Dispatch from Portland: If That Ain't Love, then Tell Me What is

There's a song by Loretta Lynn and Jack White called Portland, Oregon. It's about cocktails and love, and the second I left for a recent business trip in Portland, it was on a continuous loop in my head. I didn't mind a bit.

I also didn't mind planning a group dinner for our team while we were there, and chose Ox Restaurant, thinking an Aregntinian meat fest would suit our male-dominated party just fine. Luckily, this hunch led to a spectacular home run.

Ox, just a short jaunt up the street from the Portland Convention Center, is a smallish place, so they ask larger parties to chose a family style menu in advance. The experience I had setting our menu up, and the welcome we received upon arrival, was the warmest we received in PDX (though we had one other personnel experience worth covering, and I intend to do so next week).

Before our first course came an amuse bouche for all, served in demitasse cups presented en masse on trays: luxurious, unctuous, earthy creamed mushroom soup. It was deep, dark, rich - mushroom duxelles cooked slowly in butter with aromatics, puréed, and enriched with enough cream to create soup but not so much as to blot out the umami flavor of the fungi. Simply fabulous in three quick gulps.

Even as colleagues around the table were still smacking their lips (literally!), the first course began to hit the table. It was a bounty the lies of which few had tasted before.

Dungeness crab bruschetta was a great way to start this trio of deliciousness. Dungeness is less sweet than blue crabs, with a more fresh, saline, oceanic flavor. Watery cucumber and creamy avocado, plus peppery radish were splendid foils, and with bracingly tart shiso and earthy, crusty, charred bread, each bite was filled with texture and flavor.

Flaky empanadas were filled with well seasoned ground beef and the genius combo of green olive and raisins, a sweet/salty pairing that played differently on the palate with each bite, grounded by the spice and fat of the beef. These were tasty treats.

And our favorite of the trio: baked house made ricotta cheese topped with button mushrooms slow cooked with tomatoes and doused in balsamic brown butter, to heap onto more charred country bread. This is something I'll be trying to replicate at home, and you should too, if you like gigantic mouthfuls of creamy, concentrated, warm ricotta with tiny mushrooms coated in sweet, rich butter tinged with reduced balsamic vinegar piled on top of thick, crunchy toast.

And we barely had time to rave about course one and pour more wine when course two began to arrive, plate after plate. Some mumbled that they were already full, but grabbed serving spoons anyway. First up: endive salad with fresh figs, crispy rendered chorizo sausage, creamy, sweet chèvre cheese and sherry vinaigrette. This was a bracing salad, due to the bitterness of the endive and ample acid in the dressing, but the sweetness of the figs, fat in the chorizo and cream in the cheese balanced out the astringency in a particularly successful harmony. It was a really beautiful salad.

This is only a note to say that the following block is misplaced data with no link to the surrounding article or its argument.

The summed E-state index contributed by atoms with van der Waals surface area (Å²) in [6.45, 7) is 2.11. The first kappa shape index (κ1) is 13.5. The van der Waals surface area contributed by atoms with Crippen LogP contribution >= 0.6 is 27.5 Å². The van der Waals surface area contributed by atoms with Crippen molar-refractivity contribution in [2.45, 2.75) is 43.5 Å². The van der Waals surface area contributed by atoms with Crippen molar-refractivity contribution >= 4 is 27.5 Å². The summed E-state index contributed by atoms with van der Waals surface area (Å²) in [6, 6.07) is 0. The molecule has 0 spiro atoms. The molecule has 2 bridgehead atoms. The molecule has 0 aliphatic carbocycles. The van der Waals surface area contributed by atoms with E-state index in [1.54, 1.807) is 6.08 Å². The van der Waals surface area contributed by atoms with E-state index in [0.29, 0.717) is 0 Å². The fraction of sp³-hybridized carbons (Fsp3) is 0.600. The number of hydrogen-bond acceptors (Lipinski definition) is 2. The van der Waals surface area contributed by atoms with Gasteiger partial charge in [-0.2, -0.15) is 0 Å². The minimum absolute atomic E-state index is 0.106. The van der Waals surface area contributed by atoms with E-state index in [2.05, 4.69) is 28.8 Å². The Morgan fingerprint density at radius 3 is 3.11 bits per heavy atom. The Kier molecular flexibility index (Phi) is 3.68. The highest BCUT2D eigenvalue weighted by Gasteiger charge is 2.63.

Small plates of ridiculously good, house made chorizo a,so touched down around this time. It was more tender and more loosely packed than commercial chorizos I've purchased, and almost luxuriously fatty. That's not to say it was greasy, but the word decadent comes to mind when I think of each bite. The casings were crisped up perfectly, but the inside of each fat sausage were finely ground and not quite as redolent with paprika as I expected - spicy, but not hot.

Next: marinated skirt steak cooked to medium rare over Ox's open flames, sliced thinly and dressed with the restaurant's robust, herbaceous chimichurri sauce. This green sauce had also come alongside  great crusty loaves of bread at the start of the evening, and everyone was pre-primed to adore the slightly spicy mix of parsley, cilantro, chiles and olive oil. This steak was the favorite of some members of our party, and it was hard not to just shovel slice after tender slice into my gaping maw with abandon.

Rather large bowls of roasted potatoes, exposed surfaces bronzed in the open oven and then blanketed with spoonfuls of sharp, garlicky horseradish aoli and fresh dill were next. I wanted to eat more of these and of yummy, grilled onions with blue cheese, but the ribeye kind of ruined that plan.

At this point in such a feast, one has to start making important decisions; strategic decisions about the malleability of one's pants and such. There is no room for for error in such calculations. Beef wins. The bone-in ribeye is a specialty at Ox, and this ruby red, juicy, thick-cut steak was absolutely unparalleled in flavor and texture. 

Dessert was an option presented by our waiters, but there wasn't a chance I could have stopped eating that steak in order to save space. A girl's stomach is only so hungry, my pets! But you knows, even sans a sweet ending, this meal was one for the record books. Ox isn't as famous as some of its PDX compatriots, but it should be. There's a reason the chefs here, a husband and wife team, have been nominated for James Beard awards. The secret's in the juicy burst of the chorizo, the bursting brightness of the chimichurri, the earthy richness of the mushroom soup, and the sweet umami of the baked ricotta - these two understand their taste profile and how to echo it throughout a meal without ever serving sameness or repetition. 

I give Ox a 10 on the BHS scale, and will remember this meal fondly. If you're in the land of mustaches and flannel, put it on your list, and for God's sake, wear stretchy pants!! My personality is big, my hunger is bigger!